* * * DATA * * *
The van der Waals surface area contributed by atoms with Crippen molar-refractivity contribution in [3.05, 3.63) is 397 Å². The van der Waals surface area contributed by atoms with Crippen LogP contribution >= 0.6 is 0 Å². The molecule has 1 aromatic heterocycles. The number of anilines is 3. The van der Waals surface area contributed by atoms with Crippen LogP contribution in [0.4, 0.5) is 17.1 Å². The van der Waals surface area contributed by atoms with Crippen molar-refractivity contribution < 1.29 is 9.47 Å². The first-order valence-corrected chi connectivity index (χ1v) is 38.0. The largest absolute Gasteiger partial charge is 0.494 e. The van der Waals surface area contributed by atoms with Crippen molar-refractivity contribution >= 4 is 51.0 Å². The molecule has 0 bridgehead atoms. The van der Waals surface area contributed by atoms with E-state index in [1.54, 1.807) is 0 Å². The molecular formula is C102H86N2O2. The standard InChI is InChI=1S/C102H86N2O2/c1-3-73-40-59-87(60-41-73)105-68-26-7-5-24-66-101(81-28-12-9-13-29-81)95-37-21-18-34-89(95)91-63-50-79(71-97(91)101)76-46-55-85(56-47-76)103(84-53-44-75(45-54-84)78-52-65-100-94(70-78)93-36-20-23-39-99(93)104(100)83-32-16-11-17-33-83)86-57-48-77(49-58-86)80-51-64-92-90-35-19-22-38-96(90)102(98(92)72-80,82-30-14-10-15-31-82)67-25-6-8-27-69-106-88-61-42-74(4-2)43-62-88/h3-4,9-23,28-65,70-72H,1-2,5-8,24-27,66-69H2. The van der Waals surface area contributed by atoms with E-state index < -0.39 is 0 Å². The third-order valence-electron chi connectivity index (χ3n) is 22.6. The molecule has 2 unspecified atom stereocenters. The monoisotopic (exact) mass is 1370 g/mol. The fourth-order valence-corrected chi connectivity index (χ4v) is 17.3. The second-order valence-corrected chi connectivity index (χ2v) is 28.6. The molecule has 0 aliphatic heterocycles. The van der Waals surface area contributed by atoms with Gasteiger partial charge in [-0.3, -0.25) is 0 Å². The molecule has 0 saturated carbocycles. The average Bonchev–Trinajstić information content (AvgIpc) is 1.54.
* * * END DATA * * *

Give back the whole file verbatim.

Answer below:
The van der Waals surface area contributed by atoms with Crippen molar-refractivity contribution in [3.05, 3.63) is 397 Å². The van der Waals surface area contributed by atoms with Crippen LogP contribution >= 0.6 is 0 Å². The molecule has 1 aromatic heterocycles. The number of anilines is 3. The van der Waals surface area contributed by atoms with Crippen LogP contribution in [0.4, 0.5) is 17.1 Å². The van der Waals surface area contributed by atoms with Crippen molar-refractivity contribution < 1.29 is 9.47 Å². The first-order valence-corrected chi connectivity index (χ1v) is 38.0. The largest absolute Gasteiger partial charge is 0.494 e. The van der Waals surface area contributed by atoms with Crippen molar-refractivity contribution >= 4 is 51.0 Å². The molecule has 0 bridgehead atoms. The van der Waals surface area contributed by atoms with E-state index in [1.54, 1.807) is 0 Å². The molecular formula is C102H86N2O2. The standard InChI is InChI=1S/C102H86N2O2/c1-3-73-40-59-87(60-41-73)105-68-26-7-5-24-66-101(81-28-12-9-13-29-81)95-37-21-18-34-89(95)91-63-50-79(71-97(91)101)76-46-55-85(56-47-76)103(84-53-44-75(45-54-84)78-52-65-100-94(70-78)93-36-20-23-39-99(93)104(100)83-32-16-11-17-33-83)86-57-48-77(49-58-86)80-51-64-92-90-35-19-22-38-96(90)102(98(92)72-80,82-30-14-10-15-31-82)67-25-6-8-27-69-106-88-61-42-74(4-2)43-62-88/h3-4,9-23,28-65,70-72H,1-2,5-8,24-27,66-69H2. The van der Waals surface area contributed by atoms with E-state index < -0.39 is 0 Å². The third-order valence-electron chi connectivity index (χ3n) is 22.6. The molecule has 2 unspecified atom stereocenters. The monoisotopic (exact) mass is 1370 g/mol. The fourth-order valence-corrected chi connectivity index (χ4v) is 17.3. The second-order valence-corrected chi connectivity index (χ2v) is 28.6. The molecule has 0 aliphatic heterocycles. The van der Waals surface area contributed by atoms with Gasteiger partial charge in [-0.3, -0.25) is 0 Å². The molecule has 0 saturated carbocycles. The average Bonchev–Trinajstić information content (AvgIpc) is 1.54.